The Changing Role of a Patient Navigator
Once you have completed your online Master of Science in Nursing program at the University of Arizona, you will be equipped with the tools, education and experience to take the lead on clinical systems and pursue your career in the field of nursing. Each day there are new and advancing opportunities to design and implement innovative patient care systems. One such exciting career path is a role in patient navigation. A relatively new concept, this position was created with the intention of guiding cancer patients and their loved ones through the complex healthcare system.
What is patient navigation?
For patients dealing with chronic illness such as cancer, diabetes or heart disease, attempting to navigate the daunting systems of doctors, insurance systems, clinics, hospitals and treatment options is a lot. Previously, these patients and family members were left to face the system alone, with little guidance from health care professionals. Now, a patient navigator works together with the patients and their care team to organize, officiate, dictate, plan, connect and jump over the various hurdles of their patient care.
Care coordination is a large piece of this job as these navigators help patients to understand the system and receive care in a timely fashion. Oftentimes patient navigators assist in ethical and legal healthcare issues and complications that arise with insurance. Connecting them with various resources and patient support groups, those in this position are helping individuals navigate not just the logistical side of healthcare, but the mental and emotional as well.
Patient navigators in the field
Patient navigator positions are found in public health organizations, hospitals, clinics and major health department agencies such as the American Cancer Society. It’s important to note that the role of patient navigator can often go by a different title. Some of the common job titles are: community outreach worker, patient advocate, community health worker or screening outreach worker.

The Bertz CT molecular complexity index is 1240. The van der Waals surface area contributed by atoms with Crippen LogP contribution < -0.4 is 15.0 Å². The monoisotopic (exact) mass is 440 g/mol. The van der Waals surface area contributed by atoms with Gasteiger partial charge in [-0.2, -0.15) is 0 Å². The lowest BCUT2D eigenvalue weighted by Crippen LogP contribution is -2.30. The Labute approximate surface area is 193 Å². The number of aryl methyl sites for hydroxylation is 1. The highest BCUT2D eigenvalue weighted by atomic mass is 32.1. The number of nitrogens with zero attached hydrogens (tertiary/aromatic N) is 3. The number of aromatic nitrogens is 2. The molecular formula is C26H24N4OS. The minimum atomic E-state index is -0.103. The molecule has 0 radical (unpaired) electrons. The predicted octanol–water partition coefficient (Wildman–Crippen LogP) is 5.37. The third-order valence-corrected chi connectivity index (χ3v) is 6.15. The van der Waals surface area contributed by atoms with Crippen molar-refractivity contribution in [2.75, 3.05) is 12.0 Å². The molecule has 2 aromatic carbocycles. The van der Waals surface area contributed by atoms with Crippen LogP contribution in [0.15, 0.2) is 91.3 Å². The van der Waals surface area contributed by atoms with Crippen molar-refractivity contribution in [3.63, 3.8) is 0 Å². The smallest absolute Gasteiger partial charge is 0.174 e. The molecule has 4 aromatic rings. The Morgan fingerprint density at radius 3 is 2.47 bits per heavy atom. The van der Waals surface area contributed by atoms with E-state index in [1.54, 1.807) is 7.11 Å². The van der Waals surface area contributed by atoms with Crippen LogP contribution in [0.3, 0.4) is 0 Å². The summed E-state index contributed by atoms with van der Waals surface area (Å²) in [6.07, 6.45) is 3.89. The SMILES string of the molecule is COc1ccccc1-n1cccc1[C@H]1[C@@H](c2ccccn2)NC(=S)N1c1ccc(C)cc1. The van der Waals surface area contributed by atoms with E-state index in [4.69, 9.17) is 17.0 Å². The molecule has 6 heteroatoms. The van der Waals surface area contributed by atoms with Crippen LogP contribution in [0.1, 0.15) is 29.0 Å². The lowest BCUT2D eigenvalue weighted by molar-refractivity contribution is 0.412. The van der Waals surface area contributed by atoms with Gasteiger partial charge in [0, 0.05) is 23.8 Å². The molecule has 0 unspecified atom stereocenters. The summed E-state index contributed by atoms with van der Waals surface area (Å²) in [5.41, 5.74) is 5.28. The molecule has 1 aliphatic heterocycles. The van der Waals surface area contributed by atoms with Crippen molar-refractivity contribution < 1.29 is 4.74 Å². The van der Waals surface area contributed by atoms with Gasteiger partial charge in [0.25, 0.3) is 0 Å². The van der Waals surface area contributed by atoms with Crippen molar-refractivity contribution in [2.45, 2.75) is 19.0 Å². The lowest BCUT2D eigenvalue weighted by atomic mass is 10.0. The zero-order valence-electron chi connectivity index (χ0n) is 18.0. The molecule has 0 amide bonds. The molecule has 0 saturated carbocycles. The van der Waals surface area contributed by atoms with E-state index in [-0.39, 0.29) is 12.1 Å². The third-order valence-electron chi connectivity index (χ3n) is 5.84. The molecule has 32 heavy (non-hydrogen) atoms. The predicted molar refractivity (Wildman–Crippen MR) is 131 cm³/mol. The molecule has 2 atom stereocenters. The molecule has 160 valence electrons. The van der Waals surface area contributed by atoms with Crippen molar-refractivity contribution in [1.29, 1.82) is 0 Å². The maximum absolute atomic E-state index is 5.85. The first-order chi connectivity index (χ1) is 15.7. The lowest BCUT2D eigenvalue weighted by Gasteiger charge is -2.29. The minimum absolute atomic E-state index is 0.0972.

In the world of cancer care, oncology nurses are some of the many people adapting to patient navigation to help guide patients through each stage of cancer care, from screening and diagnosis all the way through treatment and recovery, according to the National Cancer Institute. These navigators play a crucial role in helping people gain access to care, explained Dr. Steven Patierno, deputy director of the Duke Cancer Institute and a leader in the field. This role is especially important as a patient is deciding which treatment options to choose and these nurses are already well versed in the various choices. Known as oncology nurse navigators, these registered nurses with oncology-specific clinical knowledge are able to help patients at a critical time.
Today, there are many facilities and hospitals that can offer specialized patient navigation, according to the NCI. Some patient navigators provide programs specifically addressing a distinct form of cancer, while others help guide patients to and through survivorship. During these difficult times, having a patient navigator gives the patient the opportunity to call each time there is a question or concern and receive an immediate answer.
An evolving role
Originally, the role of patient navigator was designed to help the underserved battle the disparities in health care and navigate the complex healthcare system, according to the Journal of Clinical Pathways. Oftentimes patients in this population were traveling far distances to receive care and still facing healthcare-related obstacles upon arriving. In the late 1980s, a surgeon in Harlem, New York City, Dr. Harold Freeman, saw a gap that needed to be filled. He saw that African American women with breast cancer were not gaining access to the care that would have been potentially life-saving. It was then that he developed the concept of patient navigation.
Initially, the patient navigators were lay people from the community who were aware of language and cultural barriers to health care. By using navigators to eliminate these obstacles, however, patients were able to the better understand and receive diagnosis and treatment of early-stage disease.
Within a decade of patient navigation however, it was discovered that it was not just minority groups and low-income populations facing these disparities. It was found that the same experience was true for Americans across various socioeconomic levels. As such, the role of patient navigator has continued to grow and evolve to meet the multifarious needs of patients and their families.
Patient navigation is just one of many career paths that the University of Arizona MSN in Clinical Systems Leadership online program can prepare you for.